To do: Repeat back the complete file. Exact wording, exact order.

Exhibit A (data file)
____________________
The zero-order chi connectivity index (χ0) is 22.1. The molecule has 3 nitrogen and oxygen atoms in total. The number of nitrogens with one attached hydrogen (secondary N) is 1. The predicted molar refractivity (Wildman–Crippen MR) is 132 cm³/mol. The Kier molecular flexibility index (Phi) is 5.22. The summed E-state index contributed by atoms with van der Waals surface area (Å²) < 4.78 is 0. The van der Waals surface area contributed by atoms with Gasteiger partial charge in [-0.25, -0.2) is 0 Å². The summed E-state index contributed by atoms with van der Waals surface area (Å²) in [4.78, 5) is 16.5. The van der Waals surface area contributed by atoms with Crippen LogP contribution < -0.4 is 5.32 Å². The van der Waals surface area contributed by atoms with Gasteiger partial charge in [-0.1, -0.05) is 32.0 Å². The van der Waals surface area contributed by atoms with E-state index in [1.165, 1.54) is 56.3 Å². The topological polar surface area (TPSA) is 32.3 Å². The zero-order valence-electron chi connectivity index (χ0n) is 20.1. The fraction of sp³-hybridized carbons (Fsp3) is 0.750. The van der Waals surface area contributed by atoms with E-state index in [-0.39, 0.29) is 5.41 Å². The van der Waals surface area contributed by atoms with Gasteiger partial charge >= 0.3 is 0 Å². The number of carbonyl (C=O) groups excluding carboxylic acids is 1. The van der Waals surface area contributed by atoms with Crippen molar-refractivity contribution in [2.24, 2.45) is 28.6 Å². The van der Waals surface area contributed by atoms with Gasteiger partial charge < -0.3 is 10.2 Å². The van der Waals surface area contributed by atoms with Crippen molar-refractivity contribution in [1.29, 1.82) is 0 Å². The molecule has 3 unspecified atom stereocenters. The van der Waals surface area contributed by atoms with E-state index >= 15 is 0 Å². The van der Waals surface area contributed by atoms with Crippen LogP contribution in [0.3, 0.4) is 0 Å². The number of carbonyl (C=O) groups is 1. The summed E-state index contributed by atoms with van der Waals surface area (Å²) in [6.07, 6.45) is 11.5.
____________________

The zero-order chi connectivity index (χ0) is 22.1. The molecule has 3 nitrogen and oxygen atoms in total. The number of nitrogens with one attached hydrogen (secondary N) is 1. The predicted molar refractivity (Wildman–Crippen MR) is 132 cm³/mol. The Kier molecular flexibility index (Phi) is 5.22. The summed E-state index contributed by atoms with van der Waals surface area (Å²) < 4.78 is 0. The van der Waals surface area contributed by atoms with Gasteiger partial charge in [-0.25, -0.2) is 0 Å². The summed E-state index contributed by atoms with van der Waals surface area (Å²) in [4.78, 5) is 16.5. The van der Waals surface area contributed by atoms with Crippen LogP contribution < -0.4 is 5.32 Å². The van der Waals surface area contributed by atoms with Gasteiger partial charge in [-0.1, -0.05) is 32.0 Å². The van der Waals surface area contributed by atoms with E-state index in [1.165, 1.54) is 56.3 Å². The topological polar surface area (TPSA) is 32.3 Å². The zero-order valence-electron chi connectivity index (χ0n) is 20.1. The fraction of sp³-hybridized carbons (Fsp3) is 0.750. The van der Waals surface area contributed by atoms with E-state index in [-0.39, 0.29) is 5.41 Å². The van der Waals surface area contributed by atoms with Gasteiger partial charge >= 0.3 is 0 Å². The number of carbonyl (C=O) groups excluding carboxylic acids is 1. The van der Waals surface area contributed by atoms with Crippen molar-refractivity contribution in [2.24, 2.45) is 28.6 Å². The van der Waals surface area contributed by atoms with Gasteiger partial charge < -0.3 is 10.2 Å². The van der Waals surface area contributed by atoms with Crippen molar-refractivity contribution in [1.29, 1.82) is 0 Å². The molecule has 3 unspecified atom stereocenters. The van der Waals surface area contributed by atoms with E-state index >= 15 is 0 Å². The van der Waals surface area contributed by atoms with Crippen LogP contribution in [0.3, 0.4) is 0 Å². The number of carbonyl (C=O) groups is 1. The summed E-state index contributed by atoms with van der Waals surface area (Å²) in [6.07, 6.45) is 11.5.